EDAs follow the pub-sub messaging model, where the publisher and subscriber services are separate from each other. The pub-sub model decouples the publisher and subscriber channels and communicates through a message broker. This separation of their services allows for asynchronous receiving and delivery of messages by the broker.

Here’s how this model works:

  • The publisher publishes messages to the message broker.
  • The message broker organizes the messages into various categories for delivery to the subscriber.

This decoupled pub-sub messaging system makes event notification seamless. Publishers must only send their messages and rely on message brokers to deliver them when needed, making it ideal for most applications. The decoupled model also allows the continuous addition of streaming data sources and is easily scalable.

Furthermore, most EDAs use a decoupled system and separate the publisher service from the subscriber service. Therefore, the other service proceeds as planned even if another service fails.

How EDA Helps Support Performance-Sensitive Applications: A Sample Case

Let’s explore how an EDA helps a stock-trading application keep its users informed with stock market updates to make timely, informed decisions. Since most high-performance trading applications rely on real-time information and algorithms to make decisions, they use streaming and RESTful APIs to access critical information.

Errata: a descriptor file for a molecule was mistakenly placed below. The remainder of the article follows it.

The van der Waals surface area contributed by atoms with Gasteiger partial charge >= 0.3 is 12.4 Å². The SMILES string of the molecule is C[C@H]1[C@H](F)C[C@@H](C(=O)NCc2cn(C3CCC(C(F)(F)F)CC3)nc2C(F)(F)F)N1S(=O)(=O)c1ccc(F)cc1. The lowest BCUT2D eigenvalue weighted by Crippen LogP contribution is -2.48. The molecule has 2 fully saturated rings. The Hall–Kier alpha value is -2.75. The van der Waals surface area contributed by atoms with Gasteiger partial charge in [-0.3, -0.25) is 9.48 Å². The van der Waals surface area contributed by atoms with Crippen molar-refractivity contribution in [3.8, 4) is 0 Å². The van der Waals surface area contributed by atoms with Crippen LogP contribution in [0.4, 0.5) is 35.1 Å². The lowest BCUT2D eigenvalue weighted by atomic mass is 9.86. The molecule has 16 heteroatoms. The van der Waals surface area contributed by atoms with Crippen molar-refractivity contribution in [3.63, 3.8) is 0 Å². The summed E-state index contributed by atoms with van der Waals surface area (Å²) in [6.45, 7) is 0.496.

All stock trading applications contain the scrolling ticker, which gives information on the price of a stock at a given time, quantity traded, a green ascending arrow for an increased value from the day before, a red descending value for a reduced value from the day before, and the net price change. The changes in the stock ticker occur through asynchronous APIs and help users evaluate the market sentiment at each point in time.

Users can receive market insights, order information, and risk insights from this trading application by subscribing to market providers. For instance, EDAs provide applications with the ability to perform actions like making decisions on buying an amount of stock when it achieves a specific price range or informing users of certain events.

Additionally, since dashboards use the incoming stream of data to visualize information, investors can easily access the state of the market and make quick business decisions.


To ensure a better customer experience, keeping customers in the loop as events occur is necessary. With the adoption of an EDA, customers receive a notice each time an event occurs and do not have to make a request each time they need information. EDA microservices require producer and consumer services connected by an event router that helps publish information to consumers. It is easy to scale these services because you have them loosely coupled.

The REST API architecture, on the other hand, is dependent mainly on customers making several requests to receive a response. In addition to reducing the quality of experience, constant calls to the API quickly depletes resources and become costly. The tightly-coupled nature of the services also creates a scalability bottleneck.

EDAs are essential in most applications today, particularly for performance-sensitive applications like financial applications, where a delay of mere seconds could result in losses worth millions.